Behavior Genetics

behavior genetics
one way to examine personality and psychopathology relation while looking for empirical support; involves the nature/nurture contributions; goal is to understand how variability in an outcome of interest is attributable to genetic versus environmental factors

nature/nurture contribution
used a lot in behavior genetics; relative contributions of each are involved; not solely one or the other-more the question of the weight of each

behavioral genetic equation
r= relationship between two things
h=heredity
e=environment
r= (h(x) * h(y) * r(genetics) + (e(x) * e(y) * r(environment)

behavioral genetics research
uses family studies (look at sibling relations and parent-child relations as 2 methods), adoption studies and twin studies; most commonly uses correlational techniques; looks for the heritability coeffiecient

heritability coeffiecient
usually the numerical result discussed in behavioral genetics; used to estimate the proportion (%) of observed variablity that is due to genetics

example of behavioral genetics results
when looking at agreeableness you see mono. twins are .9 and dy. twins are .6; see that nature makes fairly significant contribution to this trait

hypothesis related to behavioral genetics
-vulnerability/risk hypothesis
-common cause/spectrum hypothesis

vulnerability hypothesis and behavioral genetics
supports this hypothesis by using either the: 1. gene-environment correlation or 2. gene-environment interaction; these are not going against each other, can use both, depends on the disorder being observed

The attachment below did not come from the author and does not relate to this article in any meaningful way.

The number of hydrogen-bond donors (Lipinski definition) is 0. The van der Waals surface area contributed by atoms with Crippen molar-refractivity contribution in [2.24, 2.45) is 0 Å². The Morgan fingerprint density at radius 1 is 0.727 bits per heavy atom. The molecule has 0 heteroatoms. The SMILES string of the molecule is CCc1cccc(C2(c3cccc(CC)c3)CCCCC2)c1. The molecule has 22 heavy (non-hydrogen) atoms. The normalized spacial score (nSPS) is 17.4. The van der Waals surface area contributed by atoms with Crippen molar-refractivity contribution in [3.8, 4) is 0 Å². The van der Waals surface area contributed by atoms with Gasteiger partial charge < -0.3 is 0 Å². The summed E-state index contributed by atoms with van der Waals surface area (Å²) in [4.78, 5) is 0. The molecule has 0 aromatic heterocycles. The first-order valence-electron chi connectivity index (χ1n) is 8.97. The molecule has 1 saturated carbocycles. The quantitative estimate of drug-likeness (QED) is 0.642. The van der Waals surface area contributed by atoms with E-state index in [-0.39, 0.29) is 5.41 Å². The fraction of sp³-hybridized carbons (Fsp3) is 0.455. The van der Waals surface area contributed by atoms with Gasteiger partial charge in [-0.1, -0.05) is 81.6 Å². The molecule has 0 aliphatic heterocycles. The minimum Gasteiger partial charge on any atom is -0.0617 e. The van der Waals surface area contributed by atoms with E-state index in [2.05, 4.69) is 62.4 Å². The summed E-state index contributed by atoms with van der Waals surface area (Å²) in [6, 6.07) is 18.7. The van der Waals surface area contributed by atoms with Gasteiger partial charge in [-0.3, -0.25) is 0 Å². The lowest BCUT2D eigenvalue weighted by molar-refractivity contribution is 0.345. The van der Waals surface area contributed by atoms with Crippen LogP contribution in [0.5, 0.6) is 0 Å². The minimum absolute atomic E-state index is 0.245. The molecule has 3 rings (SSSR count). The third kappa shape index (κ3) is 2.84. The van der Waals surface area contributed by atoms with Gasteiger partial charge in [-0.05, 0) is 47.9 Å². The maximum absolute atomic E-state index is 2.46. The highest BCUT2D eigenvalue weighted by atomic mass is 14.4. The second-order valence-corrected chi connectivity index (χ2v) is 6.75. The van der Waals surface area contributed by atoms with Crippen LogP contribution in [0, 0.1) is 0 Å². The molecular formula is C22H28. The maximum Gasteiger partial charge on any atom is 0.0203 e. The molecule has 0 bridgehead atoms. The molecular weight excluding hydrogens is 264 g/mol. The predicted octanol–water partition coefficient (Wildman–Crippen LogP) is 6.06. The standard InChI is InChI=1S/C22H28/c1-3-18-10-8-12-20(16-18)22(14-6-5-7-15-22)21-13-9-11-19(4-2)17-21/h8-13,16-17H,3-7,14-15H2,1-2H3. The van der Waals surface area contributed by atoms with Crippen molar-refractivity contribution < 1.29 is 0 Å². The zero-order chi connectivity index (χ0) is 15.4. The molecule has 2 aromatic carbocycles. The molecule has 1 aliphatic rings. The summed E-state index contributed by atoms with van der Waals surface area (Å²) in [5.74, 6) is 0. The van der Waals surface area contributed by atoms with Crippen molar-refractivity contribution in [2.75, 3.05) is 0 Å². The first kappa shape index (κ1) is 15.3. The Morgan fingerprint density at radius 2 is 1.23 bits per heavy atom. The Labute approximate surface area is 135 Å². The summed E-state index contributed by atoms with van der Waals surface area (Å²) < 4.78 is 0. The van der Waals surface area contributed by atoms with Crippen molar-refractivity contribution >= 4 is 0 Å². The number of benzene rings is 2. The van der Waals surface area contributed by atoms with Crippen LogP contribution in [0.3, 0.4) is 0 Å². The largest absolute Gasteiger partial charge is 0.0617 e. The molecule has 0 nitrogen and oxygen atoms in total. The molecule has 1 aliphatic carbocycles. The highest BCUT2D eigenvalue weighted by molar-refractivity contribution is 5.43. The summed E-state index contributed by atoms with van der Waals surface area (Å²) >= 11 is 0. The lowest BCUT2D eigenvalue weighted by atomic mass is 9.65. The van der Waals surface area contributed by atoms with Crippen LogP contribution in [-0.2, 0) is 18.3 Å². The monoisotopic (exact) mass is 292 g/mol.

gene-environment correlation
says you’re born with a genetically-based trait, and that this trait influences the person’s environment in such a way that it promoted the development of a disorder; trait shapes your environment; nature causes nurture; three types (passive, reactive, active)

example of gene-environment correlation
1. very introverted>>create secluded lifestyle>>develop social phobia
2. high in sensation seeking>>live in urban area with more availability to illicit drugs>>develop substance use disorder

passive gene-environment correlation
born with certain trait and have the same trait as parents; they have created the environment for you

reactive gene-environment correlation
other people noticed trait about you and they encouraged you to continue to seek out those things

active gene-environment correlation
you purposefully structure environment in a certain way to back-up those traits

gene-environment interaction
says that the environment affects how genes are expressed >> certain environments might cause genes to be expressed in a way that causes disordered behaviors; environment >> turns gene on or off >> could activate a gene that causes disorder if extreme

gene-environment interaction example
trait: sensation seeking >> only becomes disorder if ones environment has illegal substances readily available
duke experiment: MAOA gene; having the gene is a risk factor for antisocial PD; more likely to become activated in abusive childhood experiences which leads to antisocial PD

gene-environment interaction in relation to common cause/spectrum hypothesis
whatever leads to development of the personality trait would lead to the disorder (if extreme enough) because they are on the same scale

gene-environment interaction in relation to scar hypothesis
psychopathology changes ones personality; ex: dementia, alcoholism, PTSD, evaluating this is empirically challenging because you need a longitudinal study to prove it

common pathways model
supports the common cause/spectrum model; says that you inherit one thing that determines where you fall on the spectrum

independent pathways model
supports the common cause/spectrum model; says that you inherit multiple things that determine where you end up on the spectrum